who panders to these people? who sits with them and hears their stories? who truly listens and forces that judge in the little box to consider the bail factors?


who indeed....

6 comments:

Amaretto said...

Waaaait! Is this for real?! How can this even be legal? I'm not the lawyer you are but doesn't everyone have the right to defend themselves?

This made me think of a book my uncle was telling me about, I can't recall the title, but the premise was the majority (government) was wondering what they were going to do with a large group of people who were no longer of any use (ie the end of slavery). The majority recognized that the group could be powerful if united and they were going to do anything to keep that from happening.

It just seems that the "That Be's" will try to get away with anything if they can, especially towards the po and struggling; they are the ones always left in the aftermath wondering what the heck "just" happened, even if the injustice has been going on for decades.

Bellini said...

Katrina exposed everything that is wrong with this country: white folks and black folks

sidenote: my brother has been living down there since undergrad and he's going to law school and i can't help but wonder how the Big' Easy has influcenced his judgments about poverty and blackness

mint julep said...

@amaretto, courts can differ on when the right to counsel attaches and at this stage, people may not have been arraigned (formally charged), sometimes there is only an accusation so there is some wiggle room. it's been progress just getting counsel at these bail hearings.

@bellini, yes having been down there a couple times since the storm (this last time for an interview) i could see how your brother would be affected. we need more young black males (and females) willing to pass up the dollars and commit themselves to the work.

lord hannibal said...

What's the alternative? I concede that what you've described is less than ideal, but to the extent that the people who find themselves in this position are guilty of a crime, what do they deserve?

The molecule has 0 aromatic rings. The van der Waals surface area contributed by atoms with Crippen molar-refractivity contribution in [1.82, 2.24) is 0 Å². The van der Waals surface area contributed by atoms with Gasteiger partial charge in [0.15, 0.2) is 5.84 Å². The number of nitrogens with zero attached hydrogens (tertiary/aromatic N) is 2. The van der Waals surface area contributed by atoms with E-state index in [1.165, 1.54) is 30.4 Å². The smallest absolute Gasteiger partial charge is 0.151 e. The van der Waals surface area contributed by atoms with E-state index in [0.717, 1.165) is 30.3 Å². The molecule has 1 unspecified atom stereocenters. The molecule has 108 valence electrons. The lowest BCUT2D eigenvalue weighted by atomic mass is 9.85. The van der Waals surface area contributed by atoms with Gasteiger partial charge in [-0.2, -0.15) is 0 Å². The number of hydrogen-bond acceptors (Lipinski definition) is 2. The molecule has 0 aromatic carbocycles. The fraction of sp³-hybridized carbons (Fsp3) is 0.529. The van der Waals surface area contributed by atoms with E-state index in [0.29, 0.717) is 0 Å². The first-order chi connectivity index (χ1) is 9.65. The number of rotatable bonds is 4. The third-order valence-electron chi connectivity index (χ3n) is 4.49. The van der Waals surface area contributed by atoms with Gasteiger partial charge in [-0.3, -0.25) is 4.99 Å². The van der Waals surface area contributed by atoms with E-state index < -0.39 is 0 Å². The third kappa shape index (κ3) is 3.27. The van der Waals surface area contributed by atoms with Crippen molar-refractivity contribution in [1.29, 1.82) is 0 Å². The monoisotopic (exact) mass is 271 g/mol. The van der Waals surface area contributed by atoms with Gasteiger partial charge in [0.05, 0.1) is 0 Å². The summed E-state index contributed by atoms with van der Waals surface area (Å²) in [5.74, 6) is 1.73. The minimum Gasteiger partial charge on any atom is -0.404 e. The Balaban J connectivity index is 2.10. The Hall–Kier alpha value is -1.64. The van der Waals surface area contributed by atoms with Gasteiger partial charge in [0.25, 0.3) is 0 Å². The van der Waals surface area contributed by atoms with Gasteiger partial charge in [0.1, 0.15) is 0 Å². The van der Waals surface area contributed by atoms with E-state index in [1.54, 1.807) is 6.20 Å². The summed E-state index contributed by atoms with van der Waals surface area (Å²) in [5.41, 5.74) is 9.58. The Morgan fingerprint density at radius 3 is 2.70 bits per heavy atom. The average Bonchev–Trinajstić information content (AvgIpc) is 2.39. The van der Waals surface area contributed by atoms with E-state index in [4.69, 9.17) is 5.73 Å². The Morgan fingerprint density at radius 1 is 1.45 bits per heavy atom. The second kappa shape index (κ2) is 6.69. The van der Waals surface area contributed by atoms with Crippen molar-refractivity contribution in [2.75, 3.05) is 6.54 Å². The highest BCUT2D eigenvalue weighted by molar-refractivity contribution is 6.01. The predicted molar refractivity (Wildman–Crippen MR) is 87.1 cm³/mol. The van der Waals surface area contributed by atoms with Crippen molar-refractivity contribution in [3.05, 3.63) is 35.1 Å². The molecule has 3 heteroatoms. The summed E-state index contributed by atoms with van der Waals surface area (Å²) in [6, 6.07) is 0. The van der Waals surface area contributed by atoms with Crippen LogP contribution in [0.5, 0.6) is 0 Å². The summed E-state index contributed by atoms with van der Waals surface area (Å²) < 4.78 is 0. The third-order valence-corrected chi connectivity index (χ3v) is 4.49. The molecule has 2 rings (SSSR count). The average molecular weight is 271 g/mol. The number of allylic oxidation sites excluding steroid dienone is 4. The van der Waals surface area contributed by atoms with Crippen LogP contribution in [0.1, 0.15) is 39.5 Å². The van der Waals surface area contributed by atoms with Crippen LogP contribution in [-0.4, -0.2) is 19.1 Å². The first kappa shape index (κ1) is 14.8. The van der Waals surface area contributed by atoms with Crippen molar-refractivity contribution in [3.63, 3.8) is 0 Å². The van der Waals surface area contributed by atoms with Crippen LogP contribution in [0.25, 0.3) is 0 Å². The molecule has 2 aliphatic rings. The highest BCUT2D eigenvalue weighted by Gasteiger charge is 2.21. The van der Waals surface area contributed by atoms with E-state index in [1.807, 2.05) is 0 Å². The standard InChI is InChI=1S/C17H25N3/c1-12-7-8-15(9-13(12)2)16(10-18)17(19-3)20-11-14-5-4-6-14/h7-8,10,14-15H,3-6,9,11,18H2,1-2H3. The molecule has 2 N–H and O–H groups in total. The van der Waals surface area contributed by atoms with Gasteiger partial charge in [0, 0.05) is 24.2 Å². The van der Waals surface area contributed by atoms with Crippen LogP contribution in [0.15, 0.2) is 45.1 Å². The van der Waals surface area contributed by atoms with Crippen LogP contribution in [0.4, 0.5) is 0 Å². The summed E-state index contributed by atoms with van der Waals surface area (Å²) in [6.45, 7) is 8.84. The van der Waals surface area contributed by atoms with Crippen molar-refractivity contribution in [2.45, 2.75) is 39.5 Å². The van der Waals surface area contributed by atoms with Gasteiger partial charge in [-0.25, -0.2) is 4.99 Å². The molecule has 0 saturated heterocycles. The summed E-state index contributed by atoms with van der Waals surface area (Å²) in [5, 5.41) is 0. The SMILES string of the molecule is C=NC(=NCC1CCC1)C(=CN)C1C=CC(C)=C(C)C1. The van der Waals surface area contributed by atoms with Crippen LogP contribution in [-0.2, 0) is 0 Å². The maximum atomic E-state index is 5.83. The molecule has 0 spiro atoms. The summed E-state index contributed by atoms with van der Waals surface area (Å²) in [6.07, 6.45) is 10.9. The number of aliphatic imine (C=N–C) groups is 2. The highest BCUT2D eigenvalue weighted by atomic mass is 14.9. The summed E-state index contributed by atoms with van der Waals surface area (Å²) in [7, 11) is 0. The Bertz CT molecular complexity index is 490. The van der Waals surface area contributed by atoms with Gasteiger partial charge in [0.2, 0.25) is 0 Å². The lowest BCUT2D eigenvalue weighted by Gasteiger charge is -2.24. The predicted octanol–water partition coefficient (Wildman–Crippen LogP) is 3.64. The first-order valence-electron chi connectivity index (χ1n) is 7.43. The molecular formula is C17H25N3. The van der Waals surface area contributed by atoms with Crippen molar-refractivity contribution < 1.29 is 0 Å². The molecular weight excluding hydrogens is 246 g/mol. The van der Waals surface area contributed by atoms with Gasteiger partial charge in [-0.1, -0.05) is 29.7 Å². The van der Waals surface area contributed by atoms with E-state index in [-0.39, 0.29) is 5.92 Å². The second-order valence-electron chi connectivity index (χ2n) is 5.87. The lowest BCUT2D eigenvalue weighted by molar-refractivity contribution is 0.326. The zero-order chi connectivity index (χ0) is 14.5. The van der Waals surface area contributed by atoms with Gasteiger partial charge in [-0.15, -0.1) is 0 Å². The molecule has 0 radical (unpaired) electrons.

I hate to sound callous but most crimes have victims. Who is thinking about them?

mint julep said...

the state (i.e. the district attorney/prosecutor) is thinking about the victims. they represent the victims' interests and protect our collective right to be free from crime. the victims are very well taken care of, as they should be.

the 6th amendment guarantees us the right to counsel in fed criminal prosecutions (extended to the states by the 14th amendment). that's the constitutional right at stake here, whether an individual is guilty or not. "they" deserve competent legal counsel to go up against the powerful & historically racist criminal justice system. if you were a poor black man who maybe even had indeed done what they accused you of doing, wouldn't you want someone to represent you against such a system, for example to advise you against taking a plea grossly disproportionate to the crime charged? or maybe only folks with money deserve that much.

lord hannibal said...

The sad fact is that we don't all get what we deserve. But it's difficult for me to feel much in the way of sympathy for those who are incarcerated and actually guilty of the crime(s) for which they've been charged.

Even people with no money can obey the law, you know.